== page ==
Megan Dowsett is a freelance creative consultant working with museums and galleries.

Through the name Norris and the Flamingo, she shares the sense of adventure that runs through all of life, wherever we are on our journey. A sense of imagination, of possibility and discovery, for children and adults alike.

Her core values come down to two simple things:

People: At the heart of everything she does, people are there – be it audiences of any age or background, volunteers, staff or freelancers and apprentices. She believes that the best projects take everybody with them on a learning journey.

Creativity: In every role she’s taken, creativity has played a key priority. Working in Museums and Galleries, creativity brings a valuable opportunity to think about the same things in a different way.

Museums and galleries are the perfect place to bring the joy of discovery and magic of adventure to everyone who passes through the doors - and to invite those who haven't yet braved these sometimes intimidating buildings, to do so in a dynamic and inviting way.

Over twelve years working in these exciting settings, Megan has developed extensive experience in both managing and delivering creative projects that engage with a wide variety of audiences.

28 September 2013

Book Arts at the Summer Exhibition

Returning to my discoveries in my visit to the Royal Academy Summer Exhibition, I thought I'd turn to book arts.
I think my appreciation of the book arts will be satiated when I've made a few more artist books myself; for now, even the relatively traditional interpreta-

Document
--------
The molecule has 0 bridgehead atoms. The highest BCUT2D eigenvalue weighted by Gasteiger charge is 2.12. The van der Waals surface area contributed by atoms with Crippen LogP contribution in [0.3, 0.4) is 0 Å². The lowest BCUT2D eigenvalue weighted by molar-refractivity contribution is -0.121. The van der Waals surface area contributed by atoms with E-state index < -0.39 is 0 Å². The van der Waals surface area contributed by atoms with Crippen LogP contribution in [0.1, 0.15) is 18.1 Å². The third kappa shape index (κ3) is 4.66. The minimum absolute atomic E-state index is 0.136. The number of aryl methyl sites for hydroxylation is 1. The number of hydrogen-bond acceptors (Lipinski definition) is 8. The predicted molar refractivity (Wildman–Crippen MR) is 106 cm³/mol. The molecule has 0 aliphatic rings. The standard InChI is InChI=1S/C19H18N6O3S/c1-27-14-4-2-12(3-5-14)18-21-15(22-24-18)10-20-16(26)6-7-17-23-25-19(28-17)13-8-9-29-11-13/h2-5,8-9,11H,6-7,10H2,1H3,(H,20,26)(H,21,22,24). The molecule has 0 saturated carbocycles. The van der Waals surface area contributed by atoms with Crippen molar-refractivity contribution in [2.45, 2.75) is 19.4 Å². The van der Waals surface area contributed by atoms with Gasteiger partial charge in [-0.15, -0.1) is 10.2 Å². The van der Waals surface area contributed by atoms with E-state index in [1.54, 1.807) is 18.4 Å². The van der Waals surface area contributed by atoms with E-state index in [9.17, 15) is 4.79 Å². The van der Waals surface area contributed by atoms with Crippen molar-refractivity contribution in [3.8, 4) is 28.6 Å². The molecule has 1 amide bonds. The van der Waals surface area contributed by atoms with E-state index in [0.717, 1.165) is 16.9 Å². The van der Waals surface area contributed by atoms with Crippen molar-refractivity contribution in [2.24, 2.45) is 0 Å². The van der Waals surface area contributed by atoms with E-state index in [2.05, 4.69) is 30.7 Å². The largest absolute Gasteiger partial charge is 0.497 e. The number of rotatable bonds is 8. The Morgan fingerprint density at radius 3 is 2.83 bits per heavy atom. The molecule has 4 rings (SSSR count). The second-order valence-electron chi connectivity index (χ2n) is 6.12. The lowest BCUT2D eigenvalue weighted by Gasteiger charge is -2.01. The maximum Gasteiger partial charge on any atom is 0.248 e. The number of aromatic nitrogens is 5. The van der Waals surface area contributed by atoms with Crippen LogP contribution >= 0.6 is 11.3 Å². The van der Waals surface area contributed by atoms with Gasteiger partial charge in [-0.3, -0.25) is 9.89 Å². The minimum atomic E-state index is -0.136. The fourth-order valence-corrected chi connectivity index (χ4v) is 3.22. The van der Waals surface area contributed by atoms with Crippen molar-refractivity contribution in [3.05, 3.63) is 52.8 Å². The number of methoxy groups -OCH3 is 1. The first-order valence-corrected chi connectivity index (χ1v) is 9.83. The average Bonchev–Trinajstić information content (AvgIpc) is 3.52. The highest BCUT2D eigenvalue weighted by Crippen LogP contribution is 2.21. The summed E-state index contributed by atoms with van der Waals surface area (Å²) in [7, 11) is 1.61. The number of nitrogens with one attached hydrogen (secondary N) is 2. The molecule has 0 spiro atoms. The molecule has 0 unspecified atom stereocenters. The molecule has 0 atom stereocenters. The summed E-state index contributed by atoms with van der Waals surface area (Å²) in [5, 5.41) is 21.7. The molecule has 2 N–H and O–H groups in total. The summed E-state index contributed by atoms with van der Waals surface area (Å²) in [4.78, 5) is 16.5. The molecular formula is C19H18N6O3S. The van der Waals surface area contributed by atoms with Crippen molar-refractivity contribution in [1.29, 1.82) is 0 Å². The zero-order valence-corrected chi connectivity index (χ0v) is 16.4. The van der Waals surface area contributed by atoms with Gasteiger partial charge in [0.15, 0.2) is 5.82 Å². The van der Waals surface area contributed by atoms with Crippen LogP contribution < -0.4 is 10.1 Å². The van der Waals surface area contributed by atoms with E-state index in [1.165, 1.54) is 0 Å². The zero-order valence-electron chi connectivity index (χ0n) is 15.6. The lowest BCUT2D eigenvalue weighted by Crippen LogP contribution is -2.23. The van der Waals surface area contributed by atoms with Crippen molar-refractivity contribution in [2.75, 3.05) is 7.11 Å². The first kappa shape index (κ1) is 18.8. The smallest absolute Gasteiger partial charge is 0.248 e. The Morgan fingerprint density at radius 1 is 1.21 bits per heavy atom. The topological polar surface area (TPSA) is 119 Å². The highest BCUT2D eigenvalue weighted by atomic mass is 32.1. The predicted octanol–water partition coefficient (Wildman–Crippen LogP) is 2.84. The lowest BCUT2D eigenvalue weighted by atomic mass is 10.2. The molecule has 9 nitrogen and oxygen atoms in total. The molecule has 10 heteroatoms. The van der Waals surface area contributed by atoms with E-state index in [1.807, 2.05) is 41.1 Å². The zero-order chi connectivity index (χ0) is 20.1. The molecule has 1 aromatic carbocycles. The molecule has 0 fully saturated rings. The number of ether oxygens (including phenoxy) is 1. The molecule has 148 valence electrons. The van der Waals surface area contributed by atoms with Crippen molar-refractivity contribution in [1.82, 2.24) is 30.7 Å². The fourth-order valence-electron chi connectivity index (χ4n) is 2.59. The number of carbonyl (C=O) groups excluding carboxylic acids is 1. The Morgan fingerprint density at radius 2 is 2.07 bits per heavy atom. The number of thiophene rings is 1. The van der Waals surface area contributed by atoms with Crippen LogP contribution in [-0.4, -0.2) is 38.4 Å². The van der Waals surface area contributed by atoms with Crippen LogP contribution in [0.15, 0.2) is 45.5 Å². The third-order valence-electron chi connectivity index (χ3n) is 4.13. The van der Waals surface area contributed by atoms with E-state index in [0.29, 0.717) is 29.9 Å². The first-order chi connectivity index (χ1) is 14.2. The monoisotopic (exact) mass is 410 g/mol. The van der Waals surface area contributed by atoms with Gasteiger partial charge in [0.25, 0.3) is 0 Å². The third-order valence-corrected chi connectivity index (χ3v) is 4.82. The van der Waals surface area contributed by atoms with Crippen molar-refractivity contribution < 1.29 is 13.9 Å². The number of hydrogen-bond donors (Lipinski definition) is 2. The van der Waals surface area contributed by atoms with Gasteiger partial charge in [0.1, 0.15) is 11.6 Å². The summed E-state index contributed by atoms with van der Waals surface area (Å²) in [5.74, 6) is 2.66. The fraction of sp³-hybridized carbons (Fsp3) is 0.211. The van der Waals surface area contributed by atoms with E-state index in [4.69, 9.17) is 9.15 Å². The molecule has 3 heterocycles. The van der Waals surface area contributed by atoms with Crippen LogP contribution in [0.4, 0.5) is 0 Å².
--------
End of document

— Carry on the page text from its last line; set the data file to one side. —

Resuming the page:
tions of this art form make me want to get stuck in with transforming a book.

Alexander Korzer-Robinson is a very patient man!  I love the way he takes the imagery that exists within the book and, through paper-cutting, transforms it from a book into a stage.
It's always nice to see a familiar 'face'; I first came across Claire Brewster's work in the Mind the Map exhibition at the London Transport Museum a year ago.  It seems she still makes beautiful paper cuts, often of birds, usually from maps, thus tying together the favourite themes of myself and Mr Liam my husband!
The work of Francisca Prieto made me want to up my ante, return to origami and take on imagery at the same time.

25 September 2013

A Canadian Sketchbook

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A quick little sketch from Banff, on my recent trip to Canada.

21 September 2013

Summer at the London Transport Museum

IMG_0447As part of my role at the London Transport Museum, I wrote three drop-in activities for families visiting during the summer holidays, and then trained a team of freelancers and volunteers to deliver them.  To tie in with the 150th anniversary of the Underground, each activity celebrated one of the engineering achievements that made and make the London Underground a success, linking with a specific display in the Museum exhibitions.

This activity, 'Tackling Tunnels', focussed on the cut and cover techniques used to make the early underground tunnels.  Following a storytime narrated by a tunnel labourer, families were tasked to build their own tunnels, strong and big enough for a small wooden train to pass through...
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3 September 2013

Madge Gill and Cyanotypes

IMG_6258 IMG_6265 For an upcoming exhibition about the work of Madge Gill, I was asked to work with a group of children to create Madge Gill inspired fabric that could be transformed into a dress for display. The monocolour of cyanotypes struck me as the ideal way to interpret her work. The children recreated dreams that they'd had, traced them onto acetate and allowed the sun to transfer them onto fabric. I loved the way the work of each child harmonised on the big pieces above, and we still managed to give each person their own piece to take away.
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I remain an eternal fan of the imaginative drawing of children. Above, the sense of design, space and proportion of sisters Jasmine and Kira particularly caught my eye.